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Selectively Guanidinylated Aminoglycosides as Antibiotics

Authors

  • Richard J. Fair,

    1. Department of Chemistry & Biochemistry, University of California, San Diego, 9500 Gilman Drive, La Jolla, CA 92093 (USA)
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  • Dr. Mary E. Hensler,

    1. Department of Pediatrics, University of California, San Diego, 9500 Gilman Drive, La Jolla, CA 92093 (USA)
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  • Wdee Thienphrapa,

    1. Department of Pediatrics, University of California, San Diego, 9500 Gilman Drive, La Jolla, CA 92093 (USA)
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  • Quang N. Dam,

    1. Department of Pediatrics, University of California, San Diego, 9500 Gilman Drive, La Jolla, CA 92093 (USA)
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  • Prof. Dr. Victor Nizet,

    Corresponding author
    1. Department of Pediatrics, University of California, San Diego, 9500 Gilman Drive, La Jolla, CA 92093 (USA)
    • Department of Pediatrics, University of California, San Diego, 9500 Gilman Drive, La Jolla, CA 92093 (USA)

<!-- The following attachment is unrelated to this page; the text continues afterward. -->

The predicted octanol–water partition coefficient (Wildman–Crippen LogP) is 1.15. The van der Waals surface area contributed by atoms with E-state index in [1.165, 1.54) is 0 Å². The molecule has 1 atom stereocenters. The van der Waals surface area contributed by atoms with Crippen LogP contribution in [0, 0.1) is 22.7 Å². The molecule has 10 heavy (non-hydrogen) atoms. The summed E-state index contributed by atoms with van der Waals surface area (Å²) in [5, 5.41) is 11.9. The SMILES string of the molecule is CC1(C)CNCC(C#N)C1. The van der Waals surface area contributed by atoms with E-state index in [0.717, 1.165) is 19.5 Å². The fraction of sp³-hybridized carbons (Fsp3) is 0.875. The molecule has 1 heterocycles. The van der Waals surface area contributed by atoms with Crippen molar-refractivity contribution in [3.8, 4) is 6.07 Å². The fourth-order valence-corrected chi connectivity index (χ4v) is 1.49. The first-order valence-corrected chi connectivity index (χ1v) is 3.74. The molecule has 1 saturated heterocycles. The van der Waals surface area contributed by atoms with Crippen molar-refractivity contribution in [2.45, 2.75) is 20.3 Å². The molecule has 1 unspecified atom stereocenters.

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  • Prof. Dr. Yitzhak Tor

    Corresponding author
    1. Department of Chemistry & Biochemistry, University of California, San Diego, 9500 Gilman Drive, La Jolla, CA 92093 (USA)
    • Department of Chemistry & Biochemistry, University of California, San Diego, 9500 Gilman Drive, La Jolla, CA 92093 (USA)
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Abstract

The emergence of virulent, drug-resistant bacterial strains coupled with a minimal output of new pharmaceutical agents to combat them makes this a critical time for antibacterial research. Aminoglycosides are a well-studied, highly potent class of naturally occurring antibiotics with scaffolds amenable to modification, and therefore, they provide an excellent starting point for the development of semisynthetic, next-generation compounds. To explore the potential of this approach, we synthesized a small library of aminoglycoside derivatives selectively and minimally modified at one or two positions with a guanidine group replacing the corresponding amine or hydroxy functionality. Most guanidino-aminoglycosides showed increased affinity for the ribosomal decoding rRNA site, the cognate biological target of the natural products, when compared with their parent antibiotics, as measured by an in vitro fluorescence resonance energy transfer (FRET) A-site binding assay. Additionally, certain analogues showed improved minimum inhibitory concentration (MIC) values against resistant bacterial strains, including methicillin-resistant Staphylococcus aureus (MRSA). An amikacin derivative holds particular promise with activity greater than or equal to the parent antibiotic in the majority of bacterial strains tested.

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